It is not always easy to judge sincerity. Especially when surrounded by great need. A couple of weeks ago about five hundred people in an informal settlement in Cape Town were affected by fire that ravaged their (makeshift) homes.

Fifteen minutes’ walk from my house there’s glaring need. There are people who’ve made the cover of a bridge their bedroom. Across the street from that group is another community of people living on the street.

A walk downtown Cape Town city has many people asking either for food or money. Mostly money. In that crowd there are people with genuine needs as well as frauds. Me and my friends spoke recently about how challenging it can be to separate the frauds from the truly needy.

Some of the stories of how kindness was constantly abused was both maddening and sickening. Enough to encourage cynicism.

Despite this, it was inspiring to hear that some of the bad experiences caused them to think carefully about how they gave, without robbing them of the privilege or opportunities to be generous.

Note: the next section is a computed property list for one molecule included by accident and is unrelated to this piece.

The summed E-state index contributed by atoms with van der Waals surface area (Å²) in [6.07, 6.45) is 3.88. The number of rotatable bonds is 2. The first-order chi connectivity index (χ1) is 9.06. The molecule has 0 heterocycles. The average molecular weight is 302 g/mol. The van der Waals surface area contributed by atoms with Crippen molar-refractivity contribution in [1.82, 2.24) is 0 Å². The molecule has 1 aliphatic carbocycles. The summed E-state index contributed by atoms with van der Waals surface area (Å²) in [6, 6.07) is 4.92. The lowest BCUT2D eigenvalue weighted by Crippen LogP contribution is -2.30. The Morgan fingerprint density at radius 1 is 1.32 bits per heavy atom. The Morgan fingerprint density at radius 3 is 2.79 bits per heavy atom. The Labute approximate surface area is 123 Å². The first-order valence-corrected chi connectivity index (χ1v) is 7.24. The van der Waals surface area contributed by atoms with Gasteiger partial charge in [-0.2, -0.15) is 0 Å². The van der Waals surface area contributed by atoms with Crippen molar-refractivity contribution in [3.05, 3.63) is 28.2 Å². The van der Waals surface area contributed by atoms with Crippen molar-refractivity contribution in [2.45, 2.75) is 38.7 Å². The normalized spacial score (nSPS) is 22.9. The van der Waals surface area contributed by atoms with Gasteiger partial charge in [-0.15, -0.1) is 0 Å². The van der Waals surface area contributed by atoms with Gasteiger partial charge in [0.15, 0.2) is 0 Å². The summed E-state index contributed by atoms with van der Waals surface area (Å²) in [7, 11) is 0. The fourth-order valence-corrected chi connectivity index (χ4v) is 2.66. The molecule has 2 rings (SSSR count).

I’m glad they chose to err on the side of being generous. I’d rather be generous on the possibility that I could actually helping someone who really needs help. And yes, there are as many occasions where help and or generosity was not just a handout but a ‘handup’.

I’m not in any way encouraging irresponsible giving (whatever that is) all I’m saying is:

Don’t let the bad others do stop you from doing good [Click to Tweet]

The frauds will always be there. At the same time, those with real need for a handup will be there. Not all the good in the world is lost…

There is still opportunity for kindness. There’s still the privilege of doing good in the world. Of making a difference, making the world a greater place.

Don’t stop. Be kind. Help someone. Generosity has great rewards not only for the receiver but also the giver. Indeed, greater fulfilment for the giver than the receiver ;-)

[image Ben Grey | cc]


Published by Blessing Mpofu

just a guy changing the world

Join the Conversation

1 Comment

Be a part of the conversation

This site uses Akismet to reduce spam. Learn how your comment data is processed.